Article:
[Gtk-sharp-list] System.Windows.Forms.SystemInformation equivalent
Christopher David Howie
me at chrishowie.com
Tue Sep 7 11:35:49 EDT 2010
On 09/07/2010 09:54 AM, Natalia Portillo wrote:
> BootMode could reflect runlevel.
Useless, since different distros use different runlevels to mean
Stored in /etc/hostname
> DebugOS if kernel is compiled debug
I'm not sure why you would need to know this and I'm not honestly even
aware if there is a userland flag to indicate this. Maybe you could
parse it from the "uname -a" output?
> MonitorCount depends on X11 not toolkit
> MouseButtons, MousePresent, MouseWheelPresent depending on xinput if
> I'm not wrong
You can probably inspect Gdk.Display.Default.CorePointer to determine
> Network is just a bool, is there any network at all?
This depends on what you mean by "is there any network". You will have
to clarify this point. Do you mean "user can reach the Internet," or
"user has access to something except localhost," or "the kernel supports
> PowerStatus on ACPI
You'll have to be more specific about what kind of information you want.
> PrimaryMonitorSize on X11
> ScreenOrientation on X11
I assume you mean rotation and not simply portrait/landscape (which you
could infer from the resolution of the default screen). I'm not aware
of any GDK mechanism you could use to obtain this. You would have to
query the XRandR subsystem directly.
> TerminalServerSession this may have no meaning on Unix but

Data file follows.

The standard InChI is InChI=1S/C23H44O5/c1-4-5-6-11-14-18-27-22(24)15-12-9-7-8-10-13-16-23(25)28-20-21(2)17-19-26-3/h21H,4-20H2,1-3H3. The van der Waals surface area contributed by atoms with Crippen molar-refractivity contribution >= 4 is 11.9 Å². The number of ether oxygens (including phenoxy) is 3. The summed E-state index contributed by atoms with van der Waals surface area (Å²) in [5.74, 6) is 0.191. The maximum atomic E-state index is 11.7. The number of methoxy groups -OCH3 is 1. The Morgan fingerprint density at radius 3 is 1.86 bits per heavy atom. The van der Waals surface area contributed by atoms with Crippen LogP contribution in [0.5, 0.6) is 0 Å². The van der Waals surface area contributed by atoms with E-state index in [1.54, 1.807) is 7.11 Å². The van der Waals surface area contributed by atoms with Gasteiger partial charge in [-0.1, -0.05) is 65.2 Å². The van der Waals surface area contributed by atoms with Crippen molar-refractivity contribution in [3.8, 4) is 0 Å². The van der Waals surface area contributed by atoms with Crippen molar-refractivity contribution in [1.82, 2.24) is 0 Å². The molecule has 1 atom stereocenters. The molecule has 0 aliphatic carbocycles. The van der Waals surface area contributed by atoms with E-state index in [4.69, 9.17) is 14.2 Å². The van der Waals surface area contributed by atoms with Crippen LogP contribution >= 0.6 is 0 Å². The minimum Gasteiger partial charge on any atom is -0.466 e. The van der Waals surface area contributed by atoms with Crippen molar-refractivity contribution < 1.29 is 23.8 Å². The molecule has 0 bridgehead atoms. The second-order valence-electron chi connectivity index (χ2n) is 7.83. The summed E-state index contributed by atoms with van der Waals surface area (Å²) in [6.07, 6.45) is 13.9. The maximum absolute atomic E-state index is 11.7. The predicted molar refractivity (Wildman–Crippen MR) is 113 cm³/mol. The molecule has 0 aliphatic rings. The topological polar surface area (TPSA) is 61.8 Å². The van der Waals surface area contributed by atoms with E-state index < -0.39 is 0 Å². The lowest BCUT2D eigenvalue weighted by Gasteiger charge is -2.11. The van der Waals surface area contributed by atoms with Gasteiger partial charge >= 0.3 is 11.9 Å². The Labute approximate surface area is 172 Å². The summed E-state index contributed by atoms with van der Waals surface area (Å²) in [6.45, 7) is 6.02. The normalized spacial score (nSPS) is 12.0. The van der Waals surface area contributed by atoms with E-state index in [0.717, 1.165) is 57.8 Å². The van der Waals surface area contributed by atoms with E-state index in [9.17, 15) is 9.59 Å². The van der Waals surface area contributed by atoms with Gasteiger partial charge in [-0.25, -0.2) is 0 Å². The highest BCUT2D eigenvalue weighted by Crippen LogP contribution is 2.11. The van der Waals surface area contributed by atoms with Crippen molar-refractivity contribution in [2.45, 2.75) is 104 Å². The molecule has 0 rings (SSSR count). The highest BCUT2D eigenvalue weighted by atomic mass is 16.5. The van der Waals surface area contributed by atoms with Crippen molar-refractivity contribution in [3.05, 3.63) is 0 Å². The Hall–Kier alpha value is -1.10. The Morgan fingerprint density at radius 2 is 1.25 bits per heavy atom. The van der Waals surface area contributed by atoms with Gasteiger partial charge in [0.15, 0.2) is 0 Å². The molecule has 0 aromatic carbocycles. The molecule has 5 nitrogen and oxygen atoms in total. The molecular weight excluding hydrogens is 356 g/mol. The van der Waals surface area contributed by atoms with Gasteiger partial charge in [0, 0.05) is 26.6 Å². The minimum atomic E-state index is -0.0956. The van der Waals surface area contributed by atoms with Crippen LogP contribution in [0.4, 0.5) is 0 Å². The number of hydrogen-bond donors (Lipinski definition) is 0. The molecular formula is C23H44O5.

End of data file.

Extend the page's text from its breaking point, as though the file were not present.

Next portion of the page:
> UserInteractive does (remote X11 session, x11vnc server or user thru
> Apple Remote Desktop?)
Determining if the user is remote is problematic. Services like
vino/x11vnc can operate alongside a local user, so there is no way you
can make the determination in those cases if the user is remote or local
-- there could very well be both a local and a remote user.
The only way you could say for certain is if someone were using a server
like Xvnc, which has no local display at all. And there's probably not
a foolproof way to determine if the current server is Xvnc anyway.
> UserDomainName this should be more about Samba joined to a domain, or
> OpenDirectory on OS X.
If you want to know the Samba domain, you will have to query Samba. The
*nix meaning of domain is very different from what Windows calls a
"domain" (a term it has hijacked to mean something very different from
what the rest of the world calls a domain).
> VirtualScreen when X11 has a virtual screen (real res 800x600, virtual desktop 1024x768)
The display size will be the size of the actual display as far as X is
concerned. This means that it will encompass the resolutions of all of
the screens attached (so if you have two 800x600 monitors arranged
horizontally, this would be 1600x600).
If there is one screen and that screen's resolution is smaller than the
display's resolution, then that would qualify as a virtual screen by
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